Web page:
The thin edge
This article was published in 2008 but could have been written at any time over the past decade. It's almost Howard-Costello in its sheer lameness.
But the fact is, problems remain with the practicalities of an apology. Getting it right is more important than getting it done in the first week of Parliament. Labor’s indigenous affairs spokeswoman Jenny Macklin acknowledged this today when she refused to put a deadline on saying sorry.
A few weeks ago, Sam, she announced that the consultation process could take months, and that it was inextricable from practical measures such as the NT intervention.
And practical responses to Aboriginal disadvantage will ultimately deliver more lasting solutions than pretty words.
Any suggestions as to what these might be? Any examples you can point to?
On a grubbier note, the great Sorry debate should also provide a fascinating opportunity for the new Labor government to turn the tables and “wedge” the battered Liberal opposition, who used the issue of an apology for years to divide and conquer the ALP.
Now, it is the Liberals who remain divided over the issue, which flared during the recent leadership vote and ultimately played a role in denying Mr Turnbull the top job.
Can you imagine people who might be even more directly affected by this issue, such as actual Aborigines? What do they think? What do you mean, you didn't ask them?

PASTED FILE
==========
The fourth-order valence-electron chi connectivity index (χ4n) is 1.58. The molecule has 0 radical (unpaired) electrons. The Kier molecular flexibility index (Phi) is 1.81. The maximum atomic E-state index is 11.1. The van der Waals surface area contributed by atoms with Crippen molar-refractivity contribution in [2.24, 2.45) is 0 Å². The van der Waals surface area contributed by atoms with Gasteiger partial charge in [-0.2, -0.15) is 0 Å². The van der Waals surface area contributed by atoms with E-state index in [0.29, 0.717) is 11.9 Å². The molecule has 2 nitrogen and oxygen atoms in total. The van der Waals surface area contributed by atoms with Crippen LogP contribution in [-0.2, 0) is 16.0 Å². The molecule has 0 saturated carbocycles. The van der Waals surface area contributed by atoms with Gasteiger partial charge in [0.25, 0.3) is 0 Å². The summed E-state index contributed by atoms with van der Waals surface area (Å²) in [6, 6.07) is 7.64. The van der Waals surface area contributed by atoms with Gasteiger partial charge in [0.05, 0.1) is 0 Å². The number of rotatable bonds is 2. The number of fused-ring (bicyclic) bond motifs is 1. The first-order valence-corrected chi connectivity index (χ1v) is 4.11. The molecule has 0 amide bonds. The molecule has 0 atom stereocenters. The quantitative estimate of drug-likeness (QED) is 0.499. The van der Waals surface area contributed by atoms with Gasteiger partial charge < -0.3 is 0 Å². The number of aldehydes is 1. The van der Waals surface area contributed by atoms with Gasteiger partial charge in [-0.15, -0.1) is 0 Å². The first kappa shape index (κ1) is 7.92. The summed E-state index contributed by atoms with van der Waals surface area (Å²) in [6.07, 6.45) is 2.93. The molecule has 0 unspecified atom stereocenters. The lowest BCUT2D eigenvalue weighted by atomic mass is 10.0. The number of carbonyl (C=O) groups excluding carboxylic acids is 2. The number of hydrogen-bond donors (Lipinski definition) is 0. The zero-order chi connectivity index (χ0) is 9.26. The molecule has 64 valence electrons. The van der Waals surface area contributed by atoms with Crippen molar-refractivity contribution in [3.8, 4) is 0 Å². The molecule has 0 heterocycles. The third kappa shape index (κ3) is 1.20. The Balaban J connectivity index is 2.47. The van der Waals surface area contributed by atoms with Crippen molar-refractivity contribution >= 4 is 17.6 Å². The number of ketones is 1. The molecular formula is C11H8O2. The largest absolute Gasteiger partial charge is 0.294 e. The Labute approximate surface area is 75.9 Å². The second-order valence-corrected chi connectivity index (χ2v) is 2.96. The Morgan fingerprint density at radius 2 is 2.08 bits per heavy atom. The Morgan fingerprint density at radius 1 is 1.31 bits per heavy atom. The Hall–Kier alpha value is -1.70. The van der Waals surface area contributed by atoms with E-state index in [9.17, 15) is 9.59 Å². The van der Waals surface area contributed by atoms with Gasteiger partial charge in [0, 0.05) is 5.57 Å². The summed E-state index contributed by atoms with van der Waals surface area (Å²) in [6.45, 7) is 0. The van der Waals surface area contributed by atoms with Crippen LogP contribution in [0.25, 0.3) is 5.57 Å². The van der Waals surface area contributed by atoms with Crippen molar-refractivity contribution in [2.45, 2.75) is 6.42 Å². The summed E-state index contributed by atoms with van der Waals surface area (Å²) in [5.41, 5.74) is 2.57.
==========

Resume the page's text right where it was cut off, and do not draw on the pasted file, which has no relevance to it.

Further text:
“Well, this whole question of a formal apology, I think the proponents, no less than the opponents, are getting hung up on semantics,’’ Mr Abbott said last year.
“Because, let’s face it, back in 1999 the parliament unanimously carried a resolution of profound and sincere regret about the various mistakes that had been made in terms of indigenous policy over the years.
“So who is playing word games here? This apology ... I would like to see precisely what words the incoming Government is proposing, because finding a form of words that is acceptable to everyone is going to be an extraordinarily difficult business. One of the other issues is going to be trying to find a form of words that doesn’t look like it’s an admission of legal liability.”
Let's be clear: Abbott said all that last year. These remarks were reported at the time and inserted into the political context of that time. You'd expect today's pap(er) to reflect the (very different) political context of today - unless, of course, you were an Australian reader. There is no indication that Brendan Nelson or anyone else in the Liberal Party is in violent disagreement with any of that (apart from, perhaps, Bronwyn Bishop or her mini-me, Sophie Mirabella). So much for "Libs divided over ‘Sorry’", Sam.
All Liberals, and everyone else too, can agree that the "resolution of profound and sincere regret" in 1999 made bugger-all difference to anyone and anything.
This article relies on stale information and stale assumptions (i.e. that wedging the Liberals is somehow important). It also assumes that symbolism can be divorced from practical measures, at the very time when everyone who works in and with Aboriginal communities agrees that it absolutely can't. For all their differences, the unity of symbolism and practicality is the one thing they agree on: so why is it an issue, why worth investigating with the eagle eye of Samantha Maiden, why now?
The articles we need now are about how to unify the symbolism and the reality of Aborigines in Australian society. You'll need people to think about that and depart from tired old standpoints that haven't really worked for anyone (except, perhaps, John Howard). It seems that you won't get that from Samantha Maiden or her employer.